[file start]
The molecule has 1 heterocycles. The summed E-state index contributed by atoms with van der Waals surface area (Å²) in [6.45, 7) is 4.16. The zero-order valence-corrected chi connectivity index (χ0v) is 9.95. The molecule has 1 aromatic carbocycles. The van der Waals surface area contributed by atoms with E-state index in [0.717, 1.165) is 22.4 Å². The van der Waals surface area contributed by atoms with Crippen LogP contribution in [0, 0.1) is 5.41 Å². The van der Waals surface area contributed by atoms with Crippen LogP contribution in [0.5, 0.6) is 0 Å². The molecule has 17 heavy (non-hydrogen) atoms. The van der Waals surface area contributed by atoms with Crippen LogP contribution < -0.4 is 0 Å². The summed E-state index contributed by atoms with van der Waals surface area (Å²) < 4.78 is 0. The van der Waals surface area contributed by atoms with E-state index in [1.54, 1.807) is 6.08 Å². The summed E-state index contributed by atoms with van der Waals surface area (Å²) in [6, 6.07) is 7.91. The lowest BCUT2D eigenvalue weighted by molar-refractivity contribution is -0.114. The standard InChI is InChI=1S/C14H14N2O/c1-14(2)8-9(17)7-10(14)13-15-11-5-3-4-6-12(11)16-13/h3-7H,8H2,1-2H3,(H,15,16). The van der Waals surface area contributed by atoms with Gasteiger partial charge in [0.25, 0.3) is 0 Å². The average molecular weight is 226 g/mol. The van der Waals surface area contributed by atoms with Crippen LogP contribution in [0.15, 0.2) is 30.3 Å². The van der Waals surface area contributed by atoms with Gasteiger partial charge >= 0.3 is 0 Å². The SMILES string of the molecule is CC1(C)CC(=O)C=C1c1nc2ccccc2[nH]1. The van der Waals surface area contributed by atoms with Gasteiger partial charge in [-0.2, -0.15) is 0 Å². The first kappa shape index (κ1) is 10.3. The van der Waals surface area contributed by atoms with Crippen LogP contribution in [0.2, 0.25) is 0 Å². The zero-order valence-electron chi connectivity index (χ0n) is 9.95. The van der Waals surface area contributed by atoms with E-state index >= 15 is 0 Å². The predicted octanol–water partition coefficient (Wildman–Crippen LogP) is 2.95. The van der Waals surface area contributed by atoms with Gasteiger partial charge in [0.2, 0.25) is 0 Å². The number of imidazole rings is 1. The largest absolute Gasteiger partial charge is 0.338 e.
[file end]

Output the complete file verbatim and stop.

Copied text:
The molecule has 1 heterocycles. The summed E-state index contributed by atoms with van der Waals surface area (Å²) in [6.45, 7) is 4.16. The zero-order valence-corrected chi connectivity index (χ0v) is 9.95. The molecule has 1 aromatic carbocycles. The van der Waals surface area contributed by atoms with E-state index in [0.717, 1.165) is 22.4 Å². The van der Waals surface area contributed by atoms with Crippen LogP contribution in [0, 0.1) is 5.41 Å². The van der Waals surface area contributed by atoms with Crippen LogP contribution in [0.5, 0.6) is 0 Å². The molecule has 17 heavy (non-hydrogen) atoms. The van der Waals surface area contributed by atoms with Crippen LogP contribution < -0.4 is 0 Å². The summed E-state index contributed by atoms with van der Waals surface area (Å²) < 4.78 is 0. The van der Waals surface area contributed by atoms with E-state index in [1.54, 1.807) is 6.08 Å². The summed E-state index contributed by atoms with van der Waals surface area (Å²) in [6, 6.07) is 7.91. The lowest BCUT2D eigenvalue weighted by molar-refractivity contribution is -0.114. The standard InChI is InChI=1S/C14H14N2O/c1-14(2)8-9(17)7-10(14)13-15-11-5-3-4-6-12(11)16-13/h3-7H,8H2,1-2H3,(H,15,16). The van der Waals surface area contributed by atoms with Gasteiger partial charge in [0.25, 0.3) is 0 Å². The average molecular weight is 226 g/mol. The van der Waals surface area contributed by atoms with Crippen LogP contribution in [0.15, 0.2) is 30.3 Å². The van der Waals surface area contributed by atoms with Gasteiger partial charge >= 0.3 is 0 Å². The SMILES string of the molecule is CC1(C)CC(=O)C=C1c1nc2ccccc2[nH]1. The van der Waals surface area contributed by atoms with Gasteiger partial charge in [-0.2, -0.15) is 0 Å². The first kappa shape index (κ1) is 10.3. The van der Waals surface area contributed by atoms with Crippen LogP contribution in [0.2, 0.25) is 0 Å². The zero-order valence-electron chi connectivity index (χ0n) is 9.95. The van der Waals surface area contributed by atoms with E-state index >= 15 is 0 Å². The predicted octanol–water partition coefficient (Wildman–Crippen LogP) is 2.95. The van der Waals surface area contributed by atoms with Gasteiger partial charge in [0.2, 0.25) is 0 Å². The number of imidazole rings is 1. The largest absolute Gasteiger partial charge is 0.338 e.